Mattel is “playing it forward” with a new set of “Thank You Heroes” that celebrate the selfless courage of essential workers and first responders. According to the company’s website: “We're talking about those brave souls who carry on doing their jobs despite the risks in order to keep the rest of us safe, secure and healthy. We salute these heroes, and we think they're pretty amazing role models for kids. Let's play their heroism forward by lending a helping hand and sharing a little gratitude.” With each online action figure of the #ThankYouHeroes Collection sold, $15 is donated to FirstRespondersFirst, a fund dedicated to providing essential supplies, equipment and resources for frontline healthcare workers and their families. In another recent promotion, Mattel donated one Barbie Career Collection doll for every doll sold to the First Responder’s Children Foundation, which to date has:

  • Funded more than 11,000 hotel room nights for first responders who couldn’t go home
  • Awarded more than $1 million in immediate grants to hundreds of first responders with financial hardship due to COVID-19.
  • Distributed more than 100,000 FDA certified, surgical grade masks to first responders
  • Paid for funerals of first responders who have died from COVID-19, and
  • Continues a 19-year mission funding college scholarships that benefit children of first responder parents killed or injured in the line of duty.

But Mattel’s roster of superheroes may not be complete.  And here are just a couple of examples.

Like all community banks, Jill Castillas Citizens Bank of Edmond is doing its best to ensure the safety of customers, while taking some innovative steps to maintain the level of service that customers need and deserve. In order to encourage drive-thru use and make it work, the team at Citizens Bank of Edmond “came together and adopted a Chick-fil-A mentality,” Castilla says, “where we use walkie-talkies and tool belts and try to assist customers with our drive through.” With the bank’s new curbside service, customers can actually go on the bank’s website and make an appointment for a particular service, which they can then transact in the bank’s parking lot. “You can not only select the service you need with the day and time, but can also request a particular employee with whom you’d like to meet.”  The bank is also offering limited lobby service by adopting the “restaurant-style” use of buzzers that alert customers to when they can enter the lobby.  One of the beauties of the buzzer system is that, according to Castilla, “the buzzers travel far enough that a customer can visit a downtown shop or restaurant while waiting!”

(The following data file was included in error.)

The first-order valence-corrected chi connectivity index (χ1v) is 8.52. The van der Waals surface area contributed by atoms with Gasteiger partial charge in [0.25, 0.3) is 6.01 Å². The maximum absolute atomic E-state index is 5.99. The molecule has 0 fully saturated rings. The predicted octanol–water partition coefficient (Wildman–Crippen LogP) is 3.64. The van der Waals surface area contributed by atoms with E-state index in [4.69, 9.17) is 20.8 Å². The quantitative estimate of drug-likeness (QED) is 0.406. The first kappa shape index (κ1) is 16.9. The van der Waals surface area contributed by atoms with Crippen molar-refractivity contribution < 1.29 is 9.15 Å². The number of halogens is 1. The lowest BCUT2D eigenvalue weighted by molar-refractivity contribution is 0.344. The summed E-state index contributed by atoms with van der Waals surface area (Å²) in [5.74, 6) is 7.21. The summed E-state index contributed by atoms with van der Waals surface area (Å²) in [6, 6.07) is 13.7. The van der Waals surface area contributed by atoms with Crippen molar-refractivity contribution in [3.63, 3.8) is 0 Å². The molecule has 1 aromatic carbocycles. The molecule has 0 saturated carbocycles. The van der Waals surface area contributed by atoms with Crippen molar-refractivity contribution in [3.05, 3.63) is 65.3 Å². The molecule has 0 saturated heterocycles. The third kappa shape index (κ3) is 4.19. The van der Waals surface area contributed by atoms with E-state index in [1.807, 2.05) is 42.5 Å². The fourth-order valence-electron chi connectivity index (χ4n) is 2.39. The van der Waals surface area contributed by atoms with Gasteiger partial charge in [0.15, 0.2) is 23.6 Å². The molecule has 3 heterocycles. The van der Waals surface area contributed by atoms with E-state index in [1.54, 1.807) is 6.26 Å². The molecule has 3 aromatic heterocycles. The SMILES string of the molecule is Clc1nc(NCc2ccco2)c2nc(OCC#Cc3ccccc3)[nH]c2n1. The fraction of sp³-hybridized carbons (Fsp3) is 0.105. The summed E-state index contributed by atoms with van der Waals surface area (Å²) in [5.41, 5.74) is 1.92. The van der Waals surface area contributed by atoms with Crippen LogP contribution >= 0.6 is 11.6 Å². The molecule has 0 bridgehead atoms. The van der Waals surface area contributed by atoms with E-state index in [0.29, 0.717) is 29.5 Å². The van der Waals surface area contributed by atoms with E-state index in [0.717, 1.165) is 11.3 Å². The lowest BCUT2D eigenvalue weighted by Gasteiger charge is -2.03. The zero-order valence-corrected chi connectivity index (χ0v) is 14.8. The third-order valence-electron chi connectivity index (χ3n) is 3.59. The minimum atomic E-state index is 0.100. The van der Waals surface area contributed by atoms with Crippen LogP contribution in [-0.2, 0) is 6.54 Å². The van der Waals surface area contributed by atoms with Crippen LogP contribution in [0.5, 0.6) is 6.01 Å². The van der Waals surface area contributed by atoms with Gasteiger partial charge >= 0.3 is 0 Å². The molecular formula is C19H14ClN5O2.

And then there’s Zach Turner, who manages the Regions Bank in Ooltewah, Tennessee where as recounted in American Banker’s “Coronavirus through the eyes of front-line bankers,” his bank was faced not just with a pandemic and an economic crisis, but a natural disaster, as well. “As if a global pandemic wasn’t enough of a challenge, seven tornadoes hit the Tennessee Valley in mid-April. Bankers and customers alike faced ruined infrastructure and internet and power outages. Once Turner’s branch got back up and running, his team pivoted to helping customers handle large insurance payments related to the natural disaster.”

As Dave Martin pointed out in his American Banker article, “many banks are deferring payments, lowering rates and often providing additional financing (at extremely low rates) for customers to be able pay the money owed to their own suppliers, for example. These efforts were not brought on by a government edict. In a time in which days matter — and government agencies take weeks to respond — the nations’ banks are standing among the economy’s first responders.”

Do you think Mattel might add a community banker to their action figure collection?  We think they should.  What do you think?

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How the Paycheck Protection Program showed the True Worth of Community Banks.

It took a vicious virus and the Paycheck Protection Program (PPP) to show the American people the true worth of Community Banks. Yes, the Bank of Americas of the world do have more technology, more branches, more marketing muscle, more ATMs, and more employees. But, the Community Banks seemed to have a passion for taking care of their customers and their local community that, frankly, seemed a bit lacking on the big bank front.